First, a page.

Two specific realms are in view as the doctrine of kingdom receives consideration:
1. The Kingdom of God, which includes all intelligences in heaven or on earth who are willingly subject to God.
2. The Kingdom of Heaven, which embraces any sort of empire that God may have on earth at a given time. The kingdom of heaven appears then in various aspects through the centuries, as—
a. theocratic. First the rule was exercised by divinely appointed leaders, judges, and patriarchs.
b. covenanted. It thus became the national hope of Israel (2 Sam. 7).
c. predicted. Much prophecy anticipates a glorious kingdom for Israel on the earth.
d. announced. The ministry of John the Baptist, Christ, and the Apostles was to announce the kingdom unto the nation as at hand. That offer, however, was rejected.
e. postponed until christ returns. One of the greatest errors of theologians is an attempt, as essayed now, to build a kingdom on the first advent of Christ as its basis, whereas according to the Scriptures it will be realized only in connection with the second advent. All Scriptures conform to this arrangement, strange though it may look.
f. mystery. According to Matthew 13:11 the present conditions in Christendom are a mystery form of the kingdom. Since the kingdom of heaven is no other than the rule of God on the earth, He must now be ruling to the extent of full realization of those things which are termed "the mysteries" in the New Testament and which really constitute the new message of the New Testament.
g. realized. Not until the millennium will the kingdom of heaven come to realization.
A distinction should be made between the kingdom of God and the kingdom of heaven. It is to be observed that Matthew employs the terminology kingdom of heaven and that Mark and Luke, when presenting much of the same teaching, use the phraseology kingdom of God. Some have assumed on this basis that the two kingdoms are one and the same. However, the differences seem more important than the similarities. Entrance into the kingdom of God is by a birth from above (John 3:3), for instance, whereas to the Jew of Christ's day and in anticipation of His earthly kingdom entrance to the kingdom is based upon righteousness. Matthew 5:20 declares this: "For I say unto you, That except your righteousness shall exceed the righteousness of the scribes and Pharisees, ye shall in no case enter into the kingdom of heaven."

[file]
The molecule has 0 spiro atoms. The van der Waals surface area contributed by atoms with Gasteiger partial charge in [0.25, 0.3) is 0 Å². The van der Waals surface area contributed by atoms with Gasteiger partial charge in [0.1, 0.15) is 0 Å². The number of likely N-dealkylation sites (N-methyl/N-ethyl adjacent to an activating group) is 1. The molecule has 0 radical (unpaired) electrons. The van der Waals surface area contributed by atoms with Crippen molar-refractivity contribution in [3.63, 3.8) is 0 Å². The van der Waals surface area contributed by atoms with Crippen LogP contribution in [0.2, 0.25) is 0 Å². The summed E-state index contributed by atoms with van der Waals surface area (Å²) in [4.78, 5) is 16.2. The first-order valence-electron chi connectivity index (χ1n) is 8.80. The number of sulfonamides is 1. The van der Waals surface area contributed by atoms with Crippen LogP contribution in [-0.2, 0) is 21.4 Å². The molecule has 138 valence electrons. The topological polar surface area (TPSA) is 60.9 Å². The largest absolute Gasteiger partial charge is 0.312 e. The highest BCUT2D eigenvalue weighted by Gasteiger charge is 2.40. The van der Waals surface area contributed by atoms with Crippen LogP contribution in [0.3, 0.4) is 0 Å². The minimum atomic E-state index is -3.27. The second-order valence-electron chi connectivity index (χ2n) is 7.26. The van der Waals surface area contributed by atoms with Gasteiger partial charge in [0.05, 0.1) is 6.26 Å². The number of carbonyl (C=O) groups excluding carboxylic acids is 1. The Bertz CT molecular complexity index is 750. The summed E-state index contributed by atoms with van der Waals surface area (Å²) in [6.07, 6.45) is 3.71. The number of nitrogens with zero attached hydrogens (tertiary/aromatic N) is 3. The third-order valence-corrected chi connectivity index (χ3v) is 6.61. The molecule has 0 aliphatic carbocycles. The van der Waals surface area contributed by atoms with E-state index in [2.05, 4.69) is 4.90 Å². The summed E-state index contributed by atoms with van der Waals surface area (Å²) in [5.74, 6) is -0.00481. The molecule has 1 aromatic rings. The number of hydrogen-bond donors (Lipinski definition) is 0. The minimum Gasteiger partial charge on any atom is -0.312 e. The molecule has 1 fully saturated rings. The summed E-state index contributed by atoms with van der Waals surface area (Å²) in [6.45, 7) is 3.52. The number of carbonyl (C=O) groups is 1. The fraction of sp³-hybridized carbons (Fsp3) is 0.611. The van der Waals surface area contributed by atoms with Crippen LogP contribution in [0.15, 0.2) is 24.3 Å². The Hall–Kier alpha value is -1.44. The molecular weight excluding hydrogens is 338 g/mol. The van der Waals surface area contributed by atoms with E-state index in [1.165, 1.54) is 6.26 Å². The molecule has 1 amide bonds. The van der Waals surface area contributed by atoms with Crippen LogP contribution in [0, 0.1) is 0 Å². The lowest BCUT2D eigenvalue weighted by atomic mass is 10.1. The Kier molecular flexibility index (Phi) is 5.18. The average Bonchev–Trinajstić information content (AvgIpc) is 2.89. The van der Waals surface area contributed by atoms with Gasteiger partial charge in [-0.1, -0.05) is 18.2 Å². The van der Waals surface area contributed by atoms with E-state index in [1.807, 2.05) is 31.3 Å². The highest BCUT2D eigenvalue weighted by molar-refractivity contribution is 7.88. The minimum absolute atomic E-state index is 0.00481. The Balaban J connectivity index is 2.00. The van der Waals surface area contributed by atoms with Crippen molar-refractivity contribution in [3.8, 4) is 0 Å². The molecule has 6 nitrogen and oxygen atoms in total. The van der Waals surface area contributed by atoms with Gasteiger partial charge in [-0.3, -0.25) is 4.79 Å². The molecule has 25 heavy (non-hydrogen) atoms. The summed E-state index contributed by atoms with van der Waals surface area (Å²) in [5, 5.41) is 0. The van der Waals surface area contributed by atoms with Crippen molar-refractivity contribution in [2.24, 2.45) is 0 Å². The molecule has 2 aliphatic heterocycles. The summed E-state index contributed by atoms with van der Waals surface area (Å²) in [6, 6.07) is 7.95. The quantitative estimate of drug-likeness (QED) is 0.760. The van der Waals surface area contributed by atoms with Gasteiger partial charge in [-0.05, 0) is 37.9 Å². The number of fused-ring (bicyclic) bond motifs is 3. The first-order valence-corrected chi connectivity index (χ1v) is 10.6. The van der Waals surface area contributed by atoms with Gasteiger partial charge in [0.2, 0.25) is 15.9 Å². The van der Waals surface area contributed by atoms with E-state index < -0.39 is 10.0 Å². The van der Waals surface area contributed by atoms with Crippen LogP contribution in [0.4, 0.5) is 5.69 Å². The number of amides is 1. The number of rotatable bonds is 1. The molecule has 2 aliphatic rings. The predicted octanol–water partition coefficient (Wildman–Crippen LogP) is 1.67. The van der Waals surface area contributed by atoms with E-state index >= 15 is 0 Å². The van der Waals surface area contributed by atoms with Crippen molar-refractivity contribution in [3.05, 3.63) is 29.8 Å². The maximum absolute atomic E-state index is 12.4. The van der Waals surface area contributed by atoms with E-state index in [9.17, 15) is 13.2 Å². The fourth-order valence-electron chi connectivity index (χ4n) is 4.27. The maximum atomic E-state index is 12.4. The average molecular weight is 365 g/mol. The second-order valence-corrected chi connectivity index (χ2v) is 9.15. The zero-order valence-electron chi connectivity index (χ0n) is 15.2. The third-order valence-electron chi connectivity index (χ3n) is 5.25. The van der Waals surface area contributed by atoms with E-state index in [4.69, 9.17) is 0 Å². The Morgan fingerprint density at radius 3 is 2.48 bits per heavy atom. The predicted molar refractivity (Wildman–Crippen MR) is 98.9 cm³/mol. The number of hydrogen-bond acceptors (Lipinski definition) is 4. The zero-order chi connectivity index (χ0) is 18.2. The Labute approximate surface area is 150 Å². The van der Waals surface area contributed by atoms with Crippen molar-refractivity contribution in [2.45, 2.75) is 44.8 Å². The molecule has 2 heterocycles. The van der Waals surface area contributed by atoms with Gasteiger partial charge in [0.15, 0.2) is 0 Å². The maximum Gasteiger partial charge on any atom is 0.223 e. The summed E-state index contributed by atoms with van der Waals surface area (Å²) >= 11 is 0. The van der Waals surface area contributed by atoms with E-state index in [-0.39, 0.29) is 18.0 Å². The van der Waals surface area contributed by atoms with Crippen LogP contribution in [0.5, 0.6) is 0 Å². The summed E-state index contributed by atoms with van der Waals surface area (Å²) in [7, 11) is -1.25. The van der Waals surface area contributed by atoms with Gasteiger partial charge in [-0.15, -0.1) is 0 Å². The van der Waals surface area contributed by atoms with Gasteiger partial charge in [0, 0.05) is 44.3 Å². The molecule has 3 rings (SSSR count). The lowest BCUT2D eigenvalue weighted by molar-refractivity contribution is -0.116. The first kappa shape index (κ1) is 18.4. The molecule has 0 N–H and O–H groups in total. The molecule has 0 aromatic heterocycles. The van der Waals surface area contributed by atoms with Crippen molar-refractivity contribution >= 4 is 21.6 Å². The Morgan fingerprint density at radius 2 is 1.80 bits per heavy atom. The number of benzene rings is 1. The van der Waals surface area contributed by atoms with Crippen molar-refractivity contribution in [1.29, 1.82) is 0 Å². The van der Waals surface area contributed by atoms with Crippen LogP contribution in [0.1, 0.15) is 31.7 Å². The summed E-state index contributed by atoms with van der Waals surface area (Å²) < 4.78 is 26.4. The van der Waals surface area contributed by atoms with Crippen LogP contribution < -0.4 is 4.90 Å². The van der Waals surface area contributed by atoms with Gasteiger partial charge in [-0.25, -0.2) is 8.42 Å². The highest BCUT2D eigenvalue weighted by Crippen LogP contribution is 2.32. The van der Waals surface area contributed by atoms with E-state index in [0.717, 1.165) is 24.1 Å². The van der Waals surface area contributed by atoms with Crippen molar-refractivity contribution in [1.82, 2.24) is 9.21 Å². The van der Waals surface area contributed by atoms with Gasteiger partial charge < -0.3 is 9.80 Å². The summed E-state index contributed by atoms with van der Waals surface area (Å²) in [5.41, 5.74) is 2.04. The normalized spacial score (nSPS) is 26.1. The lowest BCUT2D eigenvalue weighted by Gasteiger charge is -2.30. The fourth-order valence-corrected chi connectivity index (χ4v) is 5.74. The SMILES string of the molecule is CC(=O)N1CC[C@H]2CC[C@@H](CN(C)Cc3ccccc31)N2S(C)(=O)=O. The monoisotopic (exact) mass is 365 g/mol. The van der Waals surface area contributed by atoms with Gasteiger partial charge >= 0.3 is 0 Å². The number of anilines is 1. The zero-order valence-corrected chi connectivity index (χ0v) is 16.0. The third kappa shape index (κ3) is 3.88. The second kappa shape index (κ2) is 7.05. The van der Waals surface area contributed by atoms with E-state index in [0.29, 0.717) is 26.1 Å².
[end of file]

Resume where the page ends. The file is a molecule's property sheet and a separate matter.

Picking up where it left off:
As for another impressive difference, Matthew 8:12; 24:50-51; 25:28-30 declare that "the children of the kingdom" may be cast out. This retribution cannot be applied to the kingdom of God and its members (John 3:18). The parable of the wheat and the tares (Matt. 13:24-30, 36-43) and that of the good and bad fish (Matt. 13:47-50), significantly enough, are spoken only of the kingdom of heaven. However, the parable of the leaven (Matt. 13:33; Luke 13:21) is predicated of both kingdoms. Leaven represents evil doctrine rather than evil persons, and evil doctrine may and does corrupt both kingdoms.
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